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Ari Fararooy writes, I digitally animated my photographs from the Burning Man festival to create a surreal illustration of my experiences. Read the rest

Boneless simulated human tumbling through endless giant LEDs

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Can't get enough of nude, 3D-modelled humans with the internal physics of bags of jelly interacting with physics simulations? We've got you covered with Albert Omoss's Plug Party 2K3. (via JWZ) Read the rest

Naked squishy people falling down

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Once you've got a human-shaped 3D model that you've imbued with a suitably squishy physics, what do you do? You could torture thousands of them in a virtual infernal device straight out of The Wasp Factory, but why bother when you can strip them naked and drop them in perfect columns? (via Kottke) Read the rest

HOWTO: terrifying Deep Dreaming costume

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Normally, choosing to dress up for Hallowe'en as a sassy pop-culture meme means you're not going as a terrifying monstrosity from our cultural nightmares -- but with the Deep Dreaming costume, you can be both, with dogs! Read the rest

WATCH: goopy simulated meltful armadillos

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A. Peer, M. Ihmsen, J. Cornelis and M. Teschner's SIGGRAPH paper "An Implicit Viscosity Formulation for SPH Fluids," explored techniques for simulating the physics of smoothed-particle hydrodynamics -- solids that melt and squoosh into liquids and slimes. As interesting as the paper is, the video is a showstopper -- never have simulated anthropomorphic armadillo action-figures been so meltfully delightful! Read the rest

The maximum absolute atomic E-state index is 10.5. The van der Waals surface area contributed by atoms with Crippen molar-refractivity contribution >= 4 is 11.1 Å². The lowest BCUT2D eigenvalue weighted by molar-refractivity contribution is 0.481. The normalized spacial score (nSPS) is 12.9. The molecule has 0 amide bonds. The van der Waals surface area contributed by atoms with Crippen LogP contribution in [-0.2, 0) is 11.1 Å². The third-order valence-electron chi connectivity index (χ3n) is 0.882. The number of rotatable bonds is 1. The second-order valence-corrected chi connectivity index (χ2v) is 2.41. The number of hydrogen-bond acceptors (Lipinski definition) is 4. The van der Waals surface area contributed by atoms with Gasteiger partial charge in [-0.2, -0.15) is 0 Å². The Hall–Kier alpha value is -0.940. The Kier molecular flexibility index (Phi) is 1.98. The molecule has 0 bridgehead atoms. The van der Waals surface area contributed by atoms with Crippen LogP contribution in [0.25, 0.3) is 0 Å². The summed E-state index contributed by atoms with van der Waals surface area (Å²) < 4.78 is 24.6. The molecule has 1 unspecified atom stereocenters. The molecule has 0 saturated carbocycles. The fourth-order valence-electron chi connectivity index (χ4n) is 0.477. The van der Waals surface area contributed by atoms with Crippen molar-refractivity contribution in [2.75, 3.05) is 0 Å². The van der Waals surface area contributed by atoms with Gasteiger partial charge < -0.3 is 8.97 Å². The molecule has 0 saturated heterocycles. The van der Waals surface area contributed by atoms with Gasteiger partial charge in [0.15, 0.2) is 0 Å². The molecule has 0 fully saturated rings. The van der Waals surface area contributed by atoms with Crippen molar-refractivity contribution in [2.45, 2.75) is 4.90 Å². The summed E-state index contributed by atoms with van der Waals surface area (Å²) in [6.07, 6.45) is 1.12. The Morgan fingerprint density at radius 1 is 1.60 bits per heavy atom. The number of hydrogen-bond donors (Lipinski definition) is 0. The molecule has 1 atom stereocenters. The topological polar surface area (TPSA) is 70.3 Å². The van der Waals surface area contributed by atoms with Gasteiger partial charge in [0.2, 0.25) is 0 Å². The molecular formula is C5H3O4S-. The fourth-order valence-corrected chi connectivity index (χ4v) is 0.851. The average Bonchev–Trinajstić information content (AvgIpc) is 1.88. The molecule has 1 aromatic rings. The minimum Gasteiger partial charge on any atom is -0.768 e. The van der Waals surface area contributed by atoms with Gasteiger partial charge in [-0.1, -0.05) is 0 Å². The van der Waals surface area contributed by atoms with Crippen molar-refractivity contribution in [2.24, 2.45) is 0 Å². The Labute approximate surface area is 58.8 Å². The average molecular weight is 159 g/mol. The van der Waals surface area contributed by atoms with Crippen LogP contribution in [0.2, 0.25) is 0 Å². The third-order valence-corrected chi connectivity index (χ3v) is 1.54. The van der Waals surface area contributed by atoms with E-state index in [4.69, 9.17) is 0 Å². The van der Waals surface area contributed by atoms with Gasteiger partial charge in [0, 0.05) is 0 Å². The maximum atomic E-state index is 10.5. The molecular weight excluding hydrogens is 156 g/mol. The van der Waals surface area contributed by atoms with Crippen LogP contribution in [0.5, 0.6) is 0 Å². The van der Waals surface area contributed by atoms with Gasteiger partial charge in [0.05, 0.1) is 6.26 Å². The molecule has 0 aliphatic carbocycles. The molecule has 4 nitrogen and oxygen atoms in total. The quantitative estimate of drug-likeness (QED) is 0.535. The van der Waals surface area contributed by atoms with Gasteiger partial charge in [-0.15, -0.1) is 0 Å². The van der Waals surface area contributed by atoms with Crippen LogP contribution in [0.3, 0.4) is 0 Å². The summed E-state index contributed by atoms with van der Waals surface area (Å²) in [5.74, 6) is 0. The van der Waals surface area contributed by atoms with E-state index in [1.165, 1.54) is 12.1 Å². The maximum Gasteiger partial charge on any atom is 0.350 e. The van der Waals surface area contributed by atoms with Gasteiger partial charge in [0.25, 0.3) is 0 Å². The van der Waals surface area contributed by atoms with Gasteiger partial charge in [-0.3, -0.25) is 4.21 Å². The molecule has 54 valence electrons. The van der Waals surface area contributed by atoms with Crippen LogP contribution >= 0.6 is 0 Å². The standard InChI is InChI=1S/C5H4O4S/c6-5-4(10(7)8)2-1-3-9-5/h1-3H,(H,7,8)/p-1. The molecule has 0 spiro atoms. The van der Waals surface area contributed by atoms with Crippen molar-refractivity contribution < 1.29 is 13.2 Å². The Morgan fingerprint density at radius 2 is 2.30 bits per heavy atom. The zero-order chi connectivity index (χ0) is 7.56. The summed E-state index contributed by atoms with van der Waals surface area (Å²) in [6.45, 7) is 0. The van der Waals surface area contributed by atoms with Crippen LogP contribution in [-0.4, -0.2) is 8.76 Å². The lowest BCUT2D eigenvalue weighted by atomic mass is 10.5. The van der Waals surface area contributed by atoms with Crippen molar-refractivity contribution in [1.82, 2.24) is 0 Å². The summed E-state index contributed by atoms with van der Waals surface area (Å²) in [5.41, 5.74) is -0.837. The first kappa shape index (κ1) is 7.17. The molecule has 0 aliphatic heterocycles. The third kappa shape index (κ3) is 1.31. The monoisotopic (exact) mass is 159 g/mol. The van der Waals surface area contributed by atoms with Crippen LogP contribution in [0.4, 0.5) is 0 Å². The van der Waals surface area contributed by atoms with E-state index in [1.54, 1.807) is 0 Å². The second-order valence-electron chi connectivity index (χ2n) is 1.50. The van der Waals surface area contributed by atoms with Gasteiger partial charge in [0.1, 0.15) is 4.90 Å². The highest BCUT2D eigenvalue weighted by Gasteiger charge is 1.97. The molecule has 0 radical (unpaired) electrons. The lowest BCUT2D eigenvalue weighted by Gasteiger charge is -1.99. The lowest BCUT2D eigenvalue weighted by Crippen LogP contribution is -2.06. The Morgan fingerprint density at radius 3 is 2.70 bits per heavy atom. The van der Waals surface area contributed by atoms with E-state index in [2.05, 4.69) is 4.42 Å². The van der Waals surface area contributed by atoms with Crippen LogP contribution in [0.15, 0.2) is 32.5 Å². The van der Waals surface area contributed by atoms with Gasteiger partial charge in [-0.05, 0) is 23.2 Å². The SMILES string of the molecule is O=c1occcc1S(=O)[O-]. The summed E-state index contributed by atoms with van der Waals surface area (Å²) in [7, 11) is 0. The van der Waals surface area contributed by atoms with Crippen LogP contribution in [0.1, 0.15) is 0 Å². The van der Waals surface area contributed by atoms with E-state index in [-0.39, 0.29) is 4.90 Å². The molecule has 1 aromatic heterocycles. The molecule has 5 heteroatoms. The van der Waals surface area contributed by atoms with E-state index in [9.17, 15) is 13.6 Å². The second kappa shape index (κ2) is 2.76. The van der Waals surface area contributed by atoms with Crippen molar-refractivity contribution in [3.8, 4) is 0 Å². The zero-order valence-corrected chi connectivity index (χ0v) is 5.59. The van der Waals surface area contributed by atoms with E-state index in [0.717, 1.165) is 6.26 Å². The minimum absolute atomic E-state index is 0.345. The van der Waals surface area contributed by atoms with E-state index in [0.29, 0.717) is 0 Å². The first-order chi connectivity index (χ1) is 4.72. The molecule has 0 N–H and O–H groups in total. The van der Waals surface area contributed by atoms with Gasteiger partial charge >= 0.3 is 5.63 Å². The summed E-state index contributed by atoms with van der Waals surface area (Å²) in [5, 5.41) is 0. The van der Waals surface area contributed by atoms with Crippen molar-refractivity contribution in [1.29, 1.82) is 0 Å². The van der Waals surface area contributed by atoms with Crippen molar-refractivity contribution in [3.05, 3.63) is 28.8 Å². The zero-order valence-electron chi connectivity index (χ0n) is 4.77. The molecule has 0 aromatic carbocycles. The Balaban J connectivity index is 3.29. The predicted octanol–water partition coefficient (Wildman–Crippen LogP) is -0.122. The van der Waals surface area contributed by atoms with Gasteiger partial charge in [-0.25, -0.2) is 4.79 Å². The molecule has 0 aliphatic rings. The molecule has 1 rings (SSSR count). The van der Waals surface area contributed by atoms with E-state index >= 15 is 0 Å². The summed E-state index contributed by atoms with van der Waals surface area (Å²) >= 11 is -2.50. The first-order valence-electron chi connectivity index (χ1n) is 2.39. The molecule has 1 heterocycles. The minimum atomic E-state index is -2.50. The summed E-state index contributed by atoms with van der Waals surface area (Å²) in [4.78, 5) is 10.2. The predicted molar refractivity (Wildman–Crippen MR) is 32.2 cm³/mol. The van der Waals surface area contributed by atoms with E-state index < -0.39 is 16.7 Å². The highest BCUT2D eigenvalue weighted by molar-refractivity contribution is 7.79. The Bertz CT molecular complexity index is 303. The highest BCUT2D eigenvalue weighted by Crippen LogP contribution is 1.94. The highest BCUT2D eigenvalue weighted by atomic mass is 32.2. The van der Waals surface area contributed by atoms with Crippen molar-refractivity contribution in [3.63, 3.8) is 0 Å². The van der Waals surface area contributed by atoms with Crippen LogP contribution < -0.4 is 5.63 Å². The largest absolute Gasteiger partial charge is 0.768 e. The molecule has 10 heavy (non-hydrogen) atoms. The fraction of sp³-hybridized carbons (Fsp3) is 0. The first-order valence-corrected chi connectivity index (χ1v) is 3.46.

Is bad CGI ruining movies? A nuanced critique

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It's an age-old complaint about video games and films: bad graphics make them suck. But plenty of classic entertainment holds up even if the effects don't. RocketJump Film School examines the issue in a brisk overview. Read the rest

Latent doglizards of cheeseglopping pizza-ads

Take one Google Inceptionism neural-net system, which, when fed its own output over and over, begins to hallucinate dogish-lizardoids in random noise; add one supercut of cheese-porn pizza ads; stir thoroughly and strain. (via JWZ) Read the rest

Go behind-the-scenes with 'Mad Max: Fury Road' raw stunt footage

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This raw footage provides an inside look at the making of Mad Max: Fury Road. Read the rest

Pixar's Renderman released for free

Pixar has released its Renderman imaging software to the public free to download. This version is identical to the software it uses on it's own films, which was invented in-house, and is used today by major film and video game studios for animation and visual effects. This free license is for non-commercial use only, which includes show reels and student films.

Free Non-Commercial RenderMan can be used for research, education, evaluation, plug-in development, and any personal projects that do not generate commercial profits. Free Non-Commercial RenderMan is also fully featured, without watermark, time limits, or other user limitations.

Pixar is also launching a Renderman Community Site to share knowledge and assets, showcase work, and support all the new users bound to take advantage of this unique opportunity.

(via) Read the rest

WATCH: HOWTO create this mind-bending worldscape

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Lightfarm Studios documented the making of "The Verge," this stunning worldscape based on work by Raqsonu Duhu. Lightfarm Brasil has the scoop: Read the rest